I believe, and hope, we are currently in the final years of the current U.S. two-party system as we know it.
Milo Yiannopoulos, the wild, crazy and outspoken conservative political commentator at Breitbart News, broke everything down on The Rubin Report several weeks ago. What Yiannopoulos calls “a new political re-alignment on libertarian-authoritarian lines rather than left and right” is precisely what I, too, would like to see in the very near future.
Our current party system is in a frantic state of deadlock, a political stalemate. Years of growing tensions between the aisles have now spread from the chambers of Washington, D.C., to the front doorstep of every American. What was once just an expected but distanced skirmish between D.C. politicians has now evolved into something much grander in scale.
I would say Donald Trump caused this, but I think the dissolving of both parties was inevitable; Donald Trump just turned out to be the Mentos dropped in the already overflowing bottle of Diet Coke.
While Trump divides the Republican Party along virtually every line possible (establishment versus anti-establishment, conservative versus moderate), a similar chasm is forming in the Democratic Party. Bernie Sanders has harnessed the anger of Americans in a manner very similar to Trump, except he is taking it in the exact opposite direction, stretching the rubber band of the political spectrum to almost unbearable levels of tension, moments before the snap.
Thanks to Trump and Sanders, what this political season has revealed is fundamental changes in not just the personal values of Americans, but also their view on the extent of the government’s role as well. This is not about the nitty, gritty details of specific legislation slowly trudging through Washington. No. This is about issues much, much larger — issues we have let build up inside of us for far too long (immigration, trade, political correctness, governmental power, etc.).
And strangely enough, this turbulent political time we are in does not scare me; in fact, it excites me. I think America is experiencing growing pains and had previously gone far too long without stopping and examining itself. For years, we ignorantly bubbled in names with either an “R” or a “D” at the end of them, never once considering the massive political transformation we are about to find ourselves in.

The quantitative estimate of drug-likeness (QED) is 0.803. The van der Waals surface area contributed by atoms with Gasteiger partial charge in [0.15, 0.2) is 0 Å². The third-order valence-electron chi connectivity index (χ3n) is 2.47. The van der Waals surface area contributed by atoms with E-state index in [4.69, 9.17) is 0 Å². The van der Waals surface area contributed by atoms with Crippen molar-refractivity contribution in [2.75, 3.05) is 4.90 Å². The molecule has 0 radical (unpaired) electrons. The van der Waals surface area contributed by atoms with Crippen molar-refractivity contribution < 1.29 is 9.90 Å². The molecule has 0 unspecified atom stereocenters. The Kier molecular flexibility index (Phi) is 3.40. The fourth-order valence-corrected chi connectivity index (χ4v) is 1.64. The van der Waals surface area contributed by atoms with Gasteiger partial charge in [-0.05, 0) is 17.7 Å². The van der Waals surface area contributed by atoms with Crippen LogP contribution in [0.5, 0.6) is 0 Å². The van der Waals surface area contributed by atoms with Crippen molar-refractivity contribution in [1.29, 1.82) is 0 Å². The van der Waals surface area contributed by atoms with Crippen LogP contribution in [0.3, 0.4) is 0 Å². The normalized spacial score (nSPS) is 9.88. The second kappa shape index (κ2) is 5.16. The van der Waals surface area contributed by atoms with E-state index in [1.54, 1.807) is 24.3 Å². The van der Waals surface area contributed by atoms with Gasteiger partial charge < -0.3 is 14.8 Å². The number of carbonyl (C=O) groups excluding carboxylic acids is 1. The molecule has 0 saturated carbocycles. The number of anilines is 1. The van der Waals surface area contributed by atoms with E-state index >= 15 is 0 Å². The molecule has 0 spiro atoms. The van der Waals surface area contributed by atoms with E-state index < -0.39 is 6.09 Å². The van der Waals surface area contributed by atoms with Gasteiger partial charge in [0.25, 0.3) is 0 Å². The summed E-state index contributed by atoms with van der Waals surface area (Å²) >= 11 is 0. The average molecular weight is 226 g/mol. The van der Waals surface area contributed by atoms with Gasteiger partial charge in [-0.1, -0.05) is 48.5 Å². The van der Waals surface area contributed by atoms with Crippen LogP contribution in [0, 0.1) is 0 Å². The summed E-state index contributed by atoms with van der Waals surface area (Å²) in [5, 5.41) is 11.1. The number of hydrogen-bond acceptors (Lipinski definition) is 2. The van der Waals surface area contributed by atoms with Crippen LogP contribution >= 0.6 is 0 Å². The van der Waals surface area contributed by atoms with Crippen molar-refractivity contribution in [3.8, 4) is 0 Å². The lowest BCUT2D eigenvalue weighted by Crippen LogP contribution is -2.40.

The new divide, as Yiannopoulos stated, should be between libertarian and authoritarian views. Each and every American should stop and think hard about his or her personal values and beliefs. No more letting others do the thinking for us; every citizen is going to have to do a little harmless soul searching. What will result is a political system in which each side agrees and is confident in what is expected from the government. You will have the libertarians’ view, believing in the sole rights of the individual and “the less government the better,” on one side and the authoritarian “more government please” view on the other. At least then the line in the sand would be more representative of the current political climate.
What I absolutely love about the possibility of this new system is it is essentially black and white at its core. Whereas with our current system, in which the stances of both Republicans and Democrats sometimes intermingle and become hazy, this new one would create a stronger but more efficient divide between parties. I’m not sure how the new parties would be created, but at least members on each side will have a better understanding of their core values and beliefs.
Don’t hate the political storm of 2016, but instead sit back and take it all in, appreciating the fact you are living in one of the most politically turbulent times in American history.
Andrew Hall is a UF economics sophomore. His column appears on Thursdays.